ITB 2024 Special Reporting
How to handle Bullies at Work.
By Rhoberta Shaler, PhD
Tuesday, 30th January 2007
He's a bully! It sounds like something heard on a school playground or attached to gang behavior - Unfortunately it is an all too common complaint in the workplace.

When I am hired by a company the task often entails managing the bully, the hostile, aggressive person who is running as rampant as a rhino.  Recently, I met one who introduced herself to me in the initial interview as "a harsh personality who can be hard on people." My ears perked up and my jaw likely dropped open at that moment. No, not from the self-knowledge this woman displayed, but rather from the admission of her awareness and her complete lack of interest in doing anything to improve her approach. She was proud of her bully status!  

I wondered, too,  if she thought that announcing that she was a bully was a way of giving herself permission to act like one. If you walk around thinking of yourself as a harsh personality, you're very likely to demonstrate it on a regular basis. And, she did.

This woman—let's call her Leslie—had a few traits you might recognize. The first day I was in the company she stalked up to my desk, maintaining eye contact all the way, and demanded:

"What are you going to do about reconfiguring the office?"  When I responded that it was under consideration and would be happening soon but not that day, she asked once again. Receiving the same answer, she rolled her eyes and walked away. Over a few weeks of seeing Leslie roll her eyes, dismiss people with a wave of her hand, hear her backbiting sarcasm and know-it-all responses, and watching her hostile, aggressive behavior and its effect on the office, there was no possibility that the behavior could go unchecked. It was toxic to the productivity and health of everyone as well as to the profitability of the company.

A problem arose. The owner of the company did not want to fire her because she brought a unique combination of experience and expertise to the company. A classic dilemma in small companies!  It is all too frequent that a person with no regard for either co-workers or the company holds too much information and the boss thinks of them as indispensable….while holding everyone else hostage. Big mistake!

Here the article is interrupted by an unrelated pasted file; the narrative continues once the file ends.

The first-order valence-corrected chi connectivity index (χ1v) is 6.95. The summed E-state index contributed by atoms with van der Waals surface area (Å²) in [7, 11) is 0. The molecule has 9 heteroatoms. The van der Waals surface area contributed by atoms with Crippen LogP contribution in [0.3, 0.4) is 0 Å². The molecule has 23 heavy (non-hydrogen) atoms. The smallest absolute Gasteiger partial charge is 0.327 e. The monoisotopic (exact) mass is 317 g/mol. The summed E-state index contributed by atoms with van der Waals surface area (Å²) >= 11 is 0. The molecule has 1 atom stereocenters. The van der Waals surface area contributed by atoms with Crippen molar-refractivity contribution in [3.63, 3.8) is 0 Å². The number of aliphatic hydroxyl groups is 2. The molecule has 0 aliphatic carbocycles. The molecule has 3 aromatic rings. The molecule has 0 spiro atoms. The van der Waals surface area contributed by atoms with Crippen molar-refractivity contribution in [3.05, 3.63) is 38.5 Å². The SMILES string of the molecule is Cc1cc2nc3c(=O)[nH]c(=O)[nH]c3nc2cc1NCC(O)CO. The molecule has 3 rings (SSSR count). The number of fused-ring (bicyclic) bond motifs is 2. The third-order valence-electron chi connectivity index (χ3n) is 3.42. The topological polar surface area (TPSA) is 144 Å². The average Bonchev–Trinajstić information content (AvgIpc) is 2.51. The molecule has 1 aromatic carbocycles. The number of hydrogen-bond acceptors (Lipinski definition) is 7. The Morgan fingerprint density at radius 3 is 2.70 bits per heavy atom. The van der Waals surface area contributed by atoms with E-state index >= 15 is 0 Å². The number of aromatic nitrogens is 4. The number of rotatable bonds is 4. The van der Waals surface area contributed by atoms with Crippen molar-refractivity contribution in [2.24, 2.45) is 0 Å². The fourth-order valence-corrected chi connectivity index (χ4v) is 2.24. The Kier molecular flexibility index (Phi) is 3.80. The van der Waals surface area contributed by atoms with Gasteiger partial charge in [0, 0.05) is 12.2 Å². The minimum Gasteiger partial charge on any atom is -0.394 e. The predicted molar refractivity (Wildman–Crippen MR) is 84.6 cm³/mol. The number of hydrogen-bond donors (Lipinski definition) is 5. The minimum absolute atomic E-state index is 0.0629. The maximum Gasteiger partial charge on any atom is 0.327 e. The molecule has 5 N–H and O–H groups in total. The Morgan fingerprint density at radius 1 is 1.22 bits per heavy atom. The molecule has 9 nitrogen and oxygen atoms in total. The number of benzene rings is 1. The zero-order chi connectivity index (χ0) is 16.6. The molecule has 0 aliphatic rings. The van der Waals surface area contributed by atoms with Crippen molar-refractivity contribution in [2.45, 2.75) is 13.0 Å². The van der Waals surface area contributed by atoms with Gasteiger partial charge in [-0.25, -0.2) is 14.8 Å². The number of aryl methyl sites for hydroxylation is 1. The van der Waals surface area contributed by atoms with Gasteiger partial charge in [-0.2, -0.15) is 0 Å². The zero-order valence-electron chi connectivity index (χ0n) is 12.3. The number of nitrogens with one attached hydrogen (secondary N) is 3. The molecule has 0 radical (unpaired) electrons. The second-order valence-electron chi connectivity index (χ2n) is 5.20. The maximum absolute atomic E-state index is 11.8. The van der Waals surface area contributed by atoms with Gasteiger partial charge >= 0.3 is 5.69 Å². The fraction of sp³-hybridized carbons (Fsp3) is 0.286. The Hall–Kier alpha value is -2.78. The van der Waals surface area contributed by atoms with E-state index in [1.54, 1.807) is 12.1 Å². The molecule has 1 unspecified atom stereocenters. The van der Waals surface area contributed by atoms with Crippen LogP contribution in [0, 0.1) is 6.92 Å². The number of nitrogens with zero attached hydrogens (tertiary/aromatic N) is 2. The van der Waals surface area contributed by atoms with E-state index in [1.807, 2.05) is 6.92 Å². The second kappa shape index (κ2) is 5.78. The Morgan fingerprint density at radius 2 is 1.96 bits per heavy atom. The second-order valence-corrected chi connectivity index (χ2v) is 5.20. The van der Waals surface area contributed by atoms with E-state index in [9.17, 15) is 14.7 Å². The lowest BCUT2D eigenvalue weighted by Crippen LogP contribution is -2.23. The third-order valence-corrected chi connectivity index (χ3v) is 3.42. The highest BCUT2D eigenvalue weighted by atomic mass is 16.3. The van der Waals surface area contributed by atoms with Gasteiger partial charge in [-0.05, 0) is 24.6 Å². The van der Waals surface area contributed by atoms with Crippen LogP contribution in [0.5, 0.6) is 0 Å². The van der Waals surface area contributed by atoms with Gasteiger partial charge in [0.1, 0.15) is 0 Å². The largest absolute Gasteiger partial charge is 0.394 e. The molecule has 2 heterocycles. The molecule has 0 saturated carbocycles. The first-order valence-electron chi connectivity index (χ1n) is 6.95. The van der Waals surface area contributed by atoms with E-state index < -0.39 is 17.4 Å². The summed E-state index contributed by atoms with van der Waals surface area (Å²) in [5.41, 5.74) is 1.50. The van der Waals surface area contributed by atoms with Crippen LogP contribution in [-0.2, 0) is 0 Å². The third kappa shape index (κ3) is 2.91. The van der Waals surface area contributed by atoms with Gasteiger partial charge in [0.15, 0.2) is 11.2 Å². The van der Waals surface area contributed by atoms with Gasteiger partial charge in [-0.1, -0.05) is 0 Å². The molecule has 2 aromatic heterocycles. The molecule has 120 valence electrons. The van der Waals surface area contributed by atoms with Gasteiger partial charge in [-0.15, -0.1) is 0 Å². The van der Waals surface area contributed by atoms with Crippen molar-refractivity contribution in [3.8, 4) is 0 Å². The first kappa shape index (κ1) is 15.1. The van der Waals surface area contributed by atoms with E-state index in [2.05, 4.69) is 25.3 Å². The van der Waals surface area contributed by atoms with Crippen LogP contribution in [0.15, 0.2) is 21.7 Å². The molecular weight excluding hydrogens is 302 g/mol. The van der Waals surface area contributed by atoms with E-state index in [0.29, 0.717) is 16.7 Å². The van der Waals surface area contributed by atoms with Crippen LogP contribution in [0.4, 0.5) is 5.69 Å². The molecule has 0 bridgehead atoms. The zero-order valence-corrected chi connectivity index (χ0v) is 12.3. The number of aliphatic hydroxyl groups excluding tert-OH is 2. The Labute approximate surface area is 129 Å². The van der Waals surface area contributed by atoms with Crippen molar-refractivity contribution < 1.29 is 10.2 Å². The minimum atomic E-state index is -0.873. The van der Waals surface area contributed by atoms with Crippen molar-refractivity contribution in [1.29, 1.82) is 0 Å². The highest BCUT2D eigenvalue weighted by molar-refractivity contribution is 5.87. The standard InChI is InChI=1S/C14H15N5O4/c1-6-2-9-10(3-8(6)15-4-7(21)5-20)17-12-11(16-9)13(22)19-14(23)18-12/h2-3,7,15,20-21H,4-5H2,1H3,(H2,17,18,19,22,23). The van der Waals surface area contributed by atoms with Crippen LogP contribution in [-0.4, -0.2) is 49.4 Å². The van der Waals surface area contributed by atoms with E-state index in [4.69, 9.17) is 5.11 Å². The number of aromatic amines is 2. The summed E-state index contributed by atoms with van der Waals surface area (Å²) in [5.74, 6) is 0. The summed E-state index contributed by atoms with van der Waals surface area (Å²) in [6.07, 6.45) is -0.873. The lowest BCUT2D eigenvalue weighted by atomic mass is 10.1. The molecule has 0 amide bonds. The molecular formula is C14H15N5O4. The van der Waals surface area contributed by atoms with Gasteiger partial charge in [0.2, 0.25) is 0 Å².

Consider how much time and energy is lost in this company as this rhino charges and bullies her way through the day. People would take a sick day when they had had enough of her overbearing nastiness. There is only so much folks can take. Productivity suffered. Clients were lost. The costs of keeping such an individual employed are too high.

Listening to her with customers, it was not a surprise to learn that what the owner thought of as her hard-nosed negotiating was simply bullying. There is a difference.


A bully is a person who is habitually cruel to others she deems to be weaker than herself and uses browbeating language and behavior. Although we often think of bullies as big people dominating smaller folks, they are truly little people in every way.

  • Their fear of being wrong is demonstrated by being know-it-alls. They are often condescending, patronizing or dismissive.
  • Their fear of not being able to meet the needs of others causes them to never want to hear what others think, feel or want. 
  • Their inability and unwillingness to control their anger or their tongue causes them to make everything your fault as it could not possibly be theirs.
  • Paradoxically, their self-esteem is too fragile to handle the possibility of being wrong.
  • Their need to control you demonstrates their fear of being unable to control themselves.
  • Their desire for power over others comes from the fear of being insignificant.
  • Their attempt to boost their own flailing self-esteem is fed by treating others disrespectfully, thoughtlessly and off-handedly.
  • Their fear of others causes them to assault character, focus on weaknesses and be the poster children for intimidation.
Unfortunately, these are all manifestations of a poor self-image coupled with lack of self-awareness and people skills.


A good beginning when handling a bully is to begin with compassion. The last thing you may be considering is a compassionate approach. You truly want to beat him or her over the head with a blunt object and considerable force! Beginning with an understanding of the inherent weakness the bully is projecting and its likely causes will help you manage.